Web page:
But these days, Tim, these days ...
Because it doesn't Just Work these days, does it Tim? Or at least it doesn't just work in the way I think you and Apple mean it to just work.
It Just Works in the same way my 1957 VW Bus just works: it might get you from A to B (or it may not) but it'll need a lot of ongoing intervention, some good luck, a sunny disposition and don't expect a smooth ride. It just works. It almost works. It barely works.
It Works ... Just.
Talk to me, Tim. We're friends, remember.
But I gotta say, friendship is reciprocal and, quite frankly, I feel let down. I've seen more of Preferences > Network > Ethernet this week than I have my daughter during her first week of school. Did you feel a little twinge of sympathy there, Tim? I should fucking hope so.
Can I tell you a quick story, Tim? Years ago -- what? maybe ten years ago -- Quark Inc. decided to revamp their flagship product Quark XPress to more closely match the up-and-coming Adobe InDesign. Quark Inc. may not see it that way. Whatever. Fact is, they took a rock solid industry-leading piece of software and turned it into a dog. That must go down as one of the only times in business history where a good product was systematically made worse in order to match a competitor's inferior product. Go figure.
Anyway. I wrote to Quark Inc. at that time, much like I'm writing to you now, Tim, and told them I would pay more for their product if they gave me less.
That's right, they'd get more for less. It's not often you hear that in a business:customer relationship, but they you go. If they had have just returned Quark XPress to the 3.32 — even the 4.0 — release when it did what it did really well, and forget all the raster effects (that's what Photoshop was for) and the web module (that's what Dreamweaver was for) then, well, Heck, I may well still be their customer. But, well, they didn't listen, Tim, and Quark Xpress in now a poorly executed mismatch of half-baked ideas and Quark Inc. is in the toilet.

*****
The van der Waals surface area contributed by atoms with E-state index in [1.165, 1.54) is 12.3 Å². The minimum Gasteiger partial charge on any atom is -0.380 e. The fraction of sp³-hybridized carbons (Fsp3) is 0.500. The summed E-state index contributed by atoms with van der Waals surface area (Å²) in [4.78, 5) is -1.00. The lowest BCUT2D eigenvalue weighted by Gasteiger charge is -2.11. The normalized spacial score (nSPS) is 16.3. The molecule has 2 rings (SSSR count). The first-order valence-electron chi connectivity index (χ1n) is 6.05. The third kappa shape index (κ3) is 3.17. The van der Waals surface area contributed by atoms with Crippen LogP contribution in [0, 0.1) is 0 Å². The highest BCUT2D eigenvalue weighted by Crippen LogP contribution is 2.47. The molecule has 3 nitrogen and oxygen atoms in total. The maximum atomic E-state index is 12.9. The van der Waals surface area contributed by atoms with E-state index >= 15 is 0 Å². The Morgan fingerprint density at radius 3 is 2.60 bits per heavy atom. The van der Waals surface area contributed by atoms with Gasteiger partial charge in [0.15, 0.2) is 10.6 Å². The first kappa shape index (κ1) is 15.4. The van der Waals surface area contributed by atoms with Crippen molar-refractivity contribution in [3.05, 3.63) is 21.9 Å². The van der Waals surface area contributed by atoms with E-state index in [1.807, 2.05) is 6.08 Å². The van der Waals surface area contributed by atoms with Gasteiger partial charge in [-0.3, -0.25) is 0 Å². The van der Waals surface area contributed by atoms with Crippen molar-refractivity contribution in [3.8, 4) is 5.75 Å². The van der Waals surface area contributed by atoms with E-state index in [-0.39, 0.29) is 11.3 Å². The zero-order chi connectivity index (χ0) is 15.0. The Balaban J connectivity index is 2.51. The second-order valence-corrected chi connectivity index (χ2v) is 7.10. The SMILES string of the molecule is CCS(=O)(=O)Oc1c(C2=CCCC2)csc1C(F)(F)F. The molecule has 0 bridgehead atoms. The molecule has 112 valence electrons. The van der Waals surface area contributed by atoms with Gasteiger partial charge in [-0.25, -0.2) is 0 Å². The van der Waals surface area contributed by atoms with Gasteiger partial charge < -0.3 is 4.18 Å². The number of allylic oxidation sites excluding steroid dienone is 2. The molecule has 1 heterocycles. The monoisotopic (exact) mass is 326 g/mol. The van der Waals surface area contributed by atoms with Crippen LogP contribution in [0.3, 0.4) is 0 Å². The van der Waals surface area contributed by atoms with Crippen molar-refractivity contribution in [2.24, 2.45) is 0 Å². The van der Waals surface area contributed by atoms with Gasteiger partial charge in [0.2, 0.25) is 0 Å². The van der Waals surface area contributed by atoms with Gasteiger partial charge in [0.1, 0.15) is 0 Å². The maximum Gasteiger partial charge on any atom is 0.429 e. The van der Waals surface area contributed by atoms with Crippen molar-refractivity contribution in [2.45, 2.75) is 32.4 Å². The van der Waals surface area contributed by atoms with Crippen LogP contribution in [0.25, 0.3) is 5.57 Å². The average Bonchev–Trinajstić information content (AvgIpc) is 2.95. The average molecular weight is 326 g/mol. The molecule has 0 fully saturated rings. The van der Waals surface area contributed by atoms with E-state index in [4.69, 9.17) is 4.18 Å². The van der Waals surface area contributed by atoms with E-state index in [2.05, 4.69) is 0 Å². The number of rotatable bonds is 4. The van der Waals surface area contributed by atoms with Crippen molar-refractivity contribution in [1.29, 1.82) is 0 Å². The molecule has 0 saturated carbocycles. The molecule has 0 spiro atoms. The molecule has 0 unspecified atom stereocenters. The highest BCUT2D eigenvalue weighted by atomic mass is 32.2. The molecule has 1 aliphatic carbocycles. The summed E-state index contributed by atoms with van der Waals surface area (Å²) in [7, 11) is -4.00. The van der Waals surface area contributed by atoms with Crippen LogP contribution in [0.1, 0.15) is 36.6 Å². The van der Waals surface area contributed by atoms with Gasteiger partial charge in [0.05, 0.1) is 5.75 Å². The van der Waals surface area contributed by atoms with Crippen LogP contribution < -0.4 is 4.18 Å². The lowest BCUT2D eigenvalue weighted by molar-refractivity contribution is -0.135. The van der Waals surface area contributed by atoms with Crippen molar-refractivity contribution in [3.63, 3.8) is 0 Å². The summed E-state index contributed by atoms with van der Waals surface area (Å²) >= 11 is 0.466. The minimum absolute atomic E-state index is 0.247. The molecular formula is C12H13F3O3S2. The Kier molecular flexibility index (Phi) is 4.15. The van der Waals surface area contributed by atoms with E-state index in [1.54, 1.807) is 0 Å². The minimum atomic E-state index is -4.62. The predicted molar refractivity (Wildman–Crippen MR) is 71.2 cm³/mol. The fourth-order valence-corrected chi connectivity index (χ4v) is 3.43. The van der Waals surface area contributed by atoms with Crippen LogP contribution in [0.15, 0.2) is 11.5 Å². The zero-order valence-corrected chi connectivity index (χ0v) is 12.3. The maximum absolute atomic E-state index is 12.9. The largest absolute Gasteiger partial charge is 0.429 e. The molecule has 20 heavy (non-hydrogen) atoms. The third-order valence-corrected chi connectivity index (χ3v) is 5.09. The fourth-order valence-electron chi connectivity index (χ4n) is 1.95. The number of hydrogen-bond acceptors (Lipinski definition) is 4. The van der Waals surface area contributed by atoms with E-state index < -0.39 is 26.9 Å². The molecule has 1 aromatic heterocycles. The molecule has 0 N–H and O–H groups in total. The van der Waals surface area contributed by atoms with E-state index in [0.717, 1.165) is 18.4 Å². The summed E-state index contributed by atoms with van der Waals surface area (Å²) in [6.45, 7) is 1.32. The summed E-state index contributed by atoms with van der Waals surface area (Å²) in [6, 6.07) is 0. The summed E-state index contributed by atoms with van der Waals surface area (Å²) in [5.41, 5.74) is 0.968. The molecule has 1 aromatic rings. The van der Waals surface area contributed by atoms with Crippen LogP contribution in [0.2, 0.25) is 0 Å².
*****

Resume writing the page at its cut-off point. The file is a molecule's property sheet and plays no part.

Learn from Quark Inc.'s blunder. I'm offering you the same thing now, Tim. Give me less: I'll pay you more. Have you read all the bad reviews out there? You can turn that around, Tim, quicker than Nazi gold to Switzerland.
Honestly, I don't expect a free operating system. I don't even expect it to be especially cheap. What I do expect is an operating system that has been sufficiently tested such that when I install it, well heck, it just works. I don't have days (it's now actually stretching into weeks) of gremlins that need sorting out before I can get back to work.
If the need for a rigorously tested OS conflicts with the needs of your iPhone, iPad, Apple TV, iTunes etc consumer market who want some new and shiny trinket every 12 months, build a different OS. Call it 'OS Trade' or something.
Strip it back, Tim. Take out all the clunky baubles and non-essential doodads. If something's help file starts with, "Open Terminal ...", ditch it. Apple and Macintosh didn't build their reputation with the tagline Unix Made, well, as Simple As It Can Be. Make the simple things like networking work. iCloud? I don't give a frog's fart: Dropbox does it better. iTunes: if it makes everything else choke, nix it: OS Trade doesn't need it.
I realize that, as a businessman-cum-celebrity, it's pretty easy for me to find quotes that you probably regret ever having said, and it's not very fair of me to throw one back at you now.
But fuck it, I've paid my admission, and I've got the floor. Here's a quote I found:
"A cheap product might sell some units. Somebody gets it home and they feel great when they pay the money, but then they get it home and use it and the joy is gone.
Well, Tim, the joy is gone. The joy is gone.
And I reckon that probably makes you sad, too.
C'mon, Tim, as a friend: Can you help me out?